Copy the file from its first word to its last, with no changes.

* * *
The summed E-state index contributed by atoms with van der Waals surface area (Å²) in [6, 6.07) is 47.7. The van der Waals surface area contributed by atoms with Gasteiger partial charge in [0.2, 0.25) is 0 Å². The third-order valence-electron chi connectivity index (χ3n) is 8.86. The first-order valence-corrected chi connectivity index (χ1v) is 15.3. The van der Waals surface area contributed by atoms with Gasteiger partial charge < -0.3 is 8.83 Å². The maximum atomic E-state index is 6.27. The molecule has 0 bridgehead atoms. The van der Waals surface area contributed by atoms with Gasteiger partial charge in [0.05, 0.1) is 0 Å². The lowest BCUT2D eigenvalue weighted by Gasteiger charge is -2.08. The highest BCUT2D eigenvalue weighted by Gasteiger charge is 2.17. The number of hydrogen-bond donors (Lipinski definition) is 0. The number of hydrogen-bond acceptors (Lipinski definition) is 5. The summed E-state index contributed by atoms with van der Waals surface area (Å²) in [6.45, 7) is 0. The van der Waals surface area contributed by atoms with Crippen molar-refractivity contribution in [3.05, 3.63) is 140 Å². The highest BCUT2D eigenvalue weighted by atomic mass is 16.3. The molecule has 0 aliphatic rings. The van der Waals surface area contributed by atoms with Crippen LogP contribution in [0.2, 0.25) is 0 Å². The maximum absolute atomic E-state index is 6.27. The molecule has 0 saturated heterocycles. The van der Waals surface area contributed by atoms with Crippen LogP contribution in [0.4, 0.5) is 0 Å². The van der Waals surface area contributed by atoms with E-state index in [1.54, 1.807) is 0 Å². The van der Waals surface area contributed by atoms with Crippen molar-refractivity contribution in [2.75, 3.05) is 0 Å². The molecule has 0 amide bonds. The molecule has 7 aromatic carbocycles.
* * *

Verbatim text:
The summed E-state index contributed by atoms with van der Waals surface area (Å²) in [6, 6.07) is 47.7. The van der Waals surface area contributed by atoms with Gasteiger partial charge in [0.2, 0.25) is 0 Å². The third-order valence-electron chi connectivity index (χ3n) is 8.86. The first-order valence-corrected chi connectivity index (χ1v) is 15.3. The van der Waals surface area contributed by atoms with Gasteiger partial charge < -0.3 is 8.83 Å². The maximum atomic E-state index is 6.27. The molecule has 0 bridgehead atoms. The van der Waals surface area contributed by atoms with Gasteiger partial charge in [0.05, 0.1) is 0 Å². The lowest BCUT2D eigenvalue weighted by Gasteiger charge is -2.08. The highest BCUT2D eigenvalue weighted by Gasteiger charge is 2.17. The number of hydrogen-bond donors (Lipinski definition) is 0. The number of hydrogen-bond acceptors (Lipinski definition) is 5. The summed E-state index contributed by atoms with van der Waals surface area (Å²) in [6.45, 7) is 0. The van der Waals surface area contributed by atoms with Crippen molar-refractivity contribution in [3.05, 3.63) is 140 Å². The highest BCUT2D eigenvalue weighted by atomic mass is 16.3. The molecule has 0 aliphatic rings. The van der Waals surface area contributed by atoms with Crippen LogP contribution in [0.2, 0.25) is 0 Å². The maximum absolute atomic E-state index is 6.27. The molecule has 0 saturated heterocycles. The van der Waals surface area contributed by atoms with Crippen LogP contribution in [0.4, 0.5) is 0 Å². The van der Waals surface area contributed by atoms with E-state index in [1.54, 1.807) is 0 Å². The van der Waals surface area contributed by atoms with Crippen molar-refractivity contribution in [2.75, 3.05) is 0 Å². The molecule has 0 amide bonds. The molecule has 7 aromatic carbocycles.